Taste the Blood of Dracula
The Transylvanians, playing in London for the first time found the experience disorientating even with strong local support. With commitment fatally lacking in the opposition penalty area only the Eastern european cuisine worried the Londoners.

Frankenstein Must Be Destroyed
The visitors began this match in determined mood. Again they were outmanouvered though Freddie Jones staggeringly confused performance threatened to bring the home side down in flames.

Scars of Dracula
A scrappy, unpleasant affair enhanced by constant neck high tackles and the graphic dismissal of Patrick Troughton after an off the ball whipping incident. Discipline and order were distinctly lacking despite the surprise presence of Dennis Waterman in Cushings position as the main provider of crosses. Extreme weather conditions contributed to a shocking, if not unexpected, climax.

Horror of Frankenstein
A travesty. They threw the match. "...sick as a rubber bat Brian."

Dracula A.D.1972
The return of the old protagonists failed to save the game from mediocrity as it saw the Transylvanians abandon their old 6-6-6 formation and black on black strip in favour of a Chelsea style line up and flairs. Script to man marking on Lee gave him little to do although a brief appearance from the always entertaining Munroe gave the home fans something to drool about. For the visitors Cushings Cruyff-like bathtub and skylight manoeuvre showed he still hadn't lost that blessed silver touch.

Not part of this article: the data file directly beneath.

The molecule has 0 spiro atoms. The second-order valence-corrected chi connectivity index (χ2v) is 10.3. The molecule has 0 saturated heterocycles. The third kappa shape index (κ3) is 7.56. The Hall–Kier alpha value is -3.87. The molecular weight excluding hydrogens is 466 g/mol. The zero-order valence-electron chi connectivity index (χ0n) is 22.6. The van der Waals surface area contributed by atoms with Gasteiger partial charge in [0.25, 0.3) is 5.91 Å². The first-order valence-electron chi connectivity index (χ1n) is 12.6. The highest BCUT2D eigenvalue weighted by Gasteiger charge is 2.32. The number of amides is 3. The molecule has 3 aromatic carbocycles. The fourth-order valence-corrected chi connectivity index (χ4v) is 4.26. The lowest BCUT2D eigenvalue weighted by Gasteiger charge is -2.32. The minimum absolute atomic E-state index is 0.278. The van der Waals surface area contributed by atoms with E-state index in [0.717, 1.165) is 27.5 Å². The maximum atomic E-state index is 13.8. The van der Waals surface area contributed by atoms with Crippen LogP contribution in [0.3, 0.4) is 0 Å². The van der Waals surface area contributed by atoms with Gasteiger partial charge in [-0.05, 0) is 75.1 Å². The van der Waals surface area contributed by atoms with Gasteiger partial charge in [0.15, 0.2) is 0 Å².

Frankenstein and the Monster From Hell
With Wayne Rooney on loan the Barons side were expected to win this tie though much of it had to be played in lunatic asylum to co-incide with FIFA rules on lunatic England footballers. Despite his presence clumsy mistakes were kept at a minimum (only Simon Wards brain squishing back pass spoke of former glories) and the resulting walk over drove the spectators mad at the end.

Satanic Rites of Dracula
Despite constant threat of illness (to everybody) the more modern Transylvanian formation continued to be refined and with the addition of more money and a sturdy, leather clad defence this became a red hot encounter with Cushing's squad which this time included the ever watchable Lumley. In a narrow finish Lee became a victim of his overgrown pitch with the coup de grace coming in off the post.